North Korea, the most evil dictatorship in the world - a film list

Last week marked 60 years since the Korean war (1950-1953) broke out. As Al Jazeera aptly points out, it has largely been forgotten in the West despite the huge destruction and death toll it caused. Around 4mln people died in the three years in which the fighting ensued, around half of them civilians. Apparently, the USA dropped more napalm bombs in those 3 years in Korea than in the 20 years they fought in Vietnam. It was also the first time the UN got involved in a military conflict.
This list is sort of my way to mark the occasion. North Korea remains a huge threat to the world. Throughout the years, it has continued to conduct nuclear weapon tests in the open and is host to about 15 concentration camps.

Films about North Korea are very hard to come by. The challenge for documentary filmmakers is huge - getting into North Korea is one thing, but getting out safely with uncensored film material is another. Perhaps ironically, feature films about North Korea are even scarcer.

Defilada (Poland, 1989)
directed by: Andrzej Fidyk
clip: A Scene From The Film (English Subtitles)
The Whole Film (Polish)

Any list of films about North Korea would be incomplete without this one. It was one of the first documentary films ever made about North Korea by a foreign director.
Andrzej Fidyk got into North Korea easily because Poland was itself a communist regime at the time. He got out easily too as he shot no forbidden material and hid nothing from the censors. In fact, he didn’t even use a narrator in the film. There is a Polish voice-over, but it’s only purpose is to translate what the North Koreans he filmed were saying.
The film is just shot after shot of North Koreans praising their country and their leader. What the censors didn’t get was the irony and sarcasm with which Fidyk put it all together. It watches like a Monty Python film. You sort of feel bad for laughing, but it really is hilarious. And in actuality, it tells you more about the regime than you could find out in any other way.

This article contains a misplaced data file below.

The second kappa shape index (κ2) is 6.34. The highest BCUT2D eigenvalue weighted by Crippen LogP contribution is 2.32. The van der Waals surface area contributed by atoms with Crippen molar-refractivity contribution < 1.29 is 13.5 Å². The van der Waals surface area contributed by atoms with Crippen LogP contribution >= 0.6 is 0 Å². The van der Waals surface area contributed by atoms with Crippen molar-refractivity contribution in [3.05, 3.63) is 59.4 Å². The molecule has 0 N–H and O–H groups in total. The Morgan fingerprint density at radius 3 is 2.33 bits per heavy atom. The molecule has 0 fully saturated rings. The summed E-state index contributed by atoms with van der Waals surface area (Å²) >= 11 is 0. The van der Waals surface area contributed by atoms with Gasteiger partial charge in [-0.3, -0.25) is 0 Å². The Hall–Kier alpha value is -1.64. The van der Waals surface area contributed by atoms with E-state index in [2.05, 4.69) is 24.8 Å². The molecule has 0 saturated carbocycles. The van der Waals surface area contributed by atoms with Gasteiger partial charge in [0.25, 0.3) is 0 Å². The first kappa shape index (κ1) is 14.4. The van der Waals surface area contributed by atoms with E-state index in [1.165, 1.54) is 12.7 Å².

Yodok Stories (Norway/Poland, 2008)
directed by: Andrzej Fidyk
clip: The Teaser
The Trailer
The Stage Musical Trailer

Almost twenty years later Fidyk gets approached by a Norwegian human rights organization. Would he like to tackle the topic of North Korea again? Poland is now a democratic country and part of the EU. North Korea hates Fidyk’s ass for getting away with his previous film and he is basically a persona non grata. And the subject matter is even more difficult - the documentary is to be about North Korea’s concentration camps, a topic very rarely even written about, let alone put on film.
Fidyk wonders how this can be accomplished. The point is not just to make it, but to get it seen and the subject feels much too heavy to be appealing to a broader audience. Finally, he finds the solution in the title of his previous film - “defilada” means “parade”. North Korea stages the most spectacular and amazing parades in the world. So Fidyk sets out to find a director of such spectacles amongst the many North Korean refugees in South Korea. Upon finding such a man, he talks him into making a stage musical (a very popular art form in South Korea) about North Korean concentration camps and involve North Korean concentration camp survivors in the production. And now Fidyk’s stage is set - the documentary will simply detail the process of making the musical.